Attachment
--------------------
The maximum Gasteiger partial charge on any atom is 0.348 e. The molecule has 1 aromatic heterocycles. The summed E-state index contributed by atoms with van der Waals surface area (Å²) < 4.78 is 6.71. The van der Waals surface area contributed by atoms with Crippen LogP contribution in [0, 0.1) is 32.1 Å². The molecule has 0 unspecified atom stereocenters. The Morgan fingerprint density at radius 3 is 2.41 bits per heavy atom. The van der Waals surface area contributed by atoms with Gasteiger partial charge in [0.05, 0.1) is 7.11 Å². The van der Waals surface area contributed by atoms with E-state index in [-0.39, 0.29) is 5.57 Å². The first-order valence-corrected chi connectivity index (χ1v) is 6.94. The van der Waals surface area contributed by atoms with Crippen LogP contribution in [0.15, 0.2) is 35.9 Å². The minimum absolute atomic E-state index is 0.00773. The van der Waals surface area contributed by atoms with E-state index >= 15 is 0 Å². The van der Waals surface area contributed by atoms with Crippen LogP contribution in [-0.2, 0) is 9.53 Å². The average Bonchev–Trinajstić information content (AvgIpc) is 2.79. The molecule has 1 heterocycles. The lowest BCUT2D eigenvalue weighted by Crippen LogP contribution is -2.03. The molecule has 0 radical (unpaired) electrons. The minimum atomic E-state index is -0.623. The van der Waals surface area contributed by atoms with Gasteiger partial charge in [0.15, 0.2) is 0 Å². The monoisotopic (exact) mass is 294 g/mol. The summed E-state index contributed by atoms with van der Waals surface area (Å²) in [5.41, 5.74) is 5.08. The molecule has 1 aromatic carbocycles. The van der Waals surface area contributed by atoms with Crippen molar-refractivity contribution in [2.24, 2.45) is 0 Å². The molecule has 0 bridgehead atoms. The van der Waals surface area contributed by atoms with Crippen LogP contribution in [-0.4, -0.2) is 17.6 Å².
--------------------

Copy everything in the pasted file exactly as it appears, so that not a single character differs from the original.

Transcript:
The maximum Gasteiger partial charge on any atom is 0.348 e. The molecule has 1 aromatic heterocycles. The summed E-state index contributed by atoms with van der Waals surface area (Å²) < 4.78 is 6.71. The van der Waals surface area contributed by atoms with Crippen LogP contribution in [0, 0.1) is 32.1 Å². The molecule has 0 unspecified atom stereocenters. The Morgan fingerprint density at radius 3 is 2.41 bits per heavy atom. The van der Waals surface area contributed by atoms with Gasteiger partial charge in [0.05, 0.1) is 7.11 Å². The van der Waals surface area contributed by atoms with E-state index in [-0.39, 0.29) is 5.57 Å². The first-order valence-corrected chi connectivity index (χ1v) is 6.94. The van der Waals surface area contributed by atoms with Crippen LogP contribution in [0.15, 0.2) is 35.9 Å². The minimum absolute atomic E-state index is 0.00773. The van der Waals surface area contributed by atoms with E-state index >= 15 is 0 Å². The van der Waals surface area contributed by atoms with Crippen LogP contribution in [-0.2, 0) is 9.53 Å². The average Bonchev–Trinajstić information content (AvgIpc) is 2.79. The molecule has 1 heterocycles. The lowest BCUT2D eigenvalue weighted by Crippen LogP contribution is -2.03. The molecule has 0 radical (unpaired) electrons. The minimum atomic E-state index is -0.623. The van der Waals surface area contributed by atoms with Gasteiger partial charge in [0.15, 0.2) is 0 Å². The monoisotopic (exact) mass is 294 g/mol. The summed E-state index contributed by atoms with van der Waals surface area (Å²) in [5.41, 5.74) is 5.08. The molecule has 1 aromatic carbocycles. The van der Waals surface area contributed by atoms with Crippen molar-refractivity contribution in [2.24, 2.45) is 0 Å². The molecule has 0 bridgehead atoms. The van der Waals surface area contributed by atoms with Crippen LogP contribution in [-0.4, -0.2) is 17.6 Å².